ATA notes what while it has supported the goals of CSA since its launch, it takes issue with the way FMCSA administers the program and the data it uses.
“After having a year to consider the recommendation from the National Transportation Safety Board-requested independent review team to distinguish form and manner violations from those that cause crashes, FMCSA appears to have dismissed it out of hand,” said Rob Abbott, ATA vice president of safety policy. “We find this very troubling because the agency is missing an opportunity to improve safety by placing more focus on high-risk carriers.”
The data FMCSA used to compute CSA scores was found to be problematic by a DOT-appointed independent review team, the Government Accountability Office and Congress. One of the main criticisms was that it often had little relationship to future crash risk and created a misleading portrayal of a carrier’s safety record.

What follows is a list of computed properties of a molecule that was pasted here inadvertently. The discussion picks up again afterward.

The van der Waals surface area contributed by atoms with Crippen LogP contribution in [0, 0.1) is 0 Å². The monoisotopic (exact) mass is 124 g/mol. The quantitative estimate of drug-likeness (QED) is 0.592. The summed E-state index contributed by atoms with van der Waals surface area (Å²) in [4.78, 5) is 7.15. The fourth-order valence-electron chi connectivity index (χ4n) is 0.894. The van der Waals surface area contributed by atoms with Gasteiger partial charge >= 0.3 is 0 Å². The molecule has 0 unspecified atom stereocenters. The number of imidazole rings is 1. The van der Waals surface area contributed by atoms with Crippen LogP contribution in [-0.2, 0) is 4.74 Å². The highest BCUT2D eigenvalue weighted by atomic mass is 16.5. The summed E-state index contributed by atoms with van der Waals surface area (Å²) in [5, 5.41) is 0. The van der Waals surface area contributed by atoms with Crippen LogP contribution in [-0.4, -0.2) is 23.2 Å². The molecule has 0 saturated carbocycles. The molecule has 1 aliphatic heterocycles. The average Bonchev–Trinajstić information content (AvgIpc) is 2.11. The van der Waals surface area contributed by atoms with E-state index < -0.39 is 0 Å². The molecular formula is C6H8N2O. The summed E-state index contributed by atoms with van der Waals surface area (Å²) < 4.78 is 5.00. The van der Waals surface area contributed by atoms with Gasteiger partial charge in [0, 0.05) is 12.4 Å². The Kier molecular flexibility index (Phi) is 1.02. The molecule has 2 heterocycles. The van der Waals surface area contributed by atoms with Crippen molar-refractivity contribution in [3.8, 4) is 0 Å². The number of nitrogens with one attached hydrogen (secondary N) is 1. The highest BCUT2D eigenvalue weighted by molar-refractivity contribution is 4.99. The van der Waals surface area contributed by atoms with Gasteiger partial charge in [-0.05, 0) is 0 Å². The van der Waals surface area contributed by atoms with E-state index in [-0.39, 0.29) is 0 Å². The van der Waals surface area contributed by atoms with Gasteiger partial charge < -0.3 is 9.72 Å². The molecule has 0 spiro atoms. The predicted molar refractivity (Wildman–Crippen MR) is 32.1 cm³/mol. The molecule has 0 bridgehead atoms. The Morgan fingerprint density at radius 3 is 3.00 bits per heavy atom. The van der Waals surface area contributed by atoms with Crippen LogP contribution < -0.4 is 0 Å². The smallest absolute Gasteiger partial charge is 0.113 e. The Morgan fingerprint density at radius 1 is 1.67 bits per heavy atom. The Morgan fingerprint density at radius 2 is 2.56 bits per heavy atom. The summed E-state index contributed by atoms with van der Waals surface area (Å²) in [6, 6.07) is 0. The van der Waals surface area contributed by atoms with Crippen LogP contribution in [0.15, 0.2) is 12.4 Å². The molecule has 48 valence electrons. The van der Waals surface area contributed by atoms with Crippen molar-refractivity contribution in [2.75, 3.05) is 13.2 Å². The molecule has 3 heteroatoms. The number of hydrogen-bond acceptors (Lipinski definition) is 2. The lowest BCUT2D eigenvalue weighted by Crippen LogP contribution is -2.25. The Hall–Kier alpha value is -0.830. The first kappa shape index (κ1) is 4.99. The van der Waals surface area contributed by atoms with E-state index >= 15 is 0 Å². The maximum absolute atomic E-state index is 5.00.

“ATA has repeatedly called on the agency to remove the scores CSA produces from public view while it fixes these serious issues,” ATA President Bill Graves said. “Ironically, while Congress is putting final touches on legislation to require that FMCSA take this step, the agency is only proposing superficial changes to the system and actually suggests making more flawed data public.”
ATA said that meaningful changes to the safety measurement system will involve more than a few tweaks, recommending that FMCSA focuses on violations that have the strongest correlation to crash risk and gathers data on fleets whose performance cannot be measured by the safety measurement system.
ATA filed the comments to FMCSA on July 29.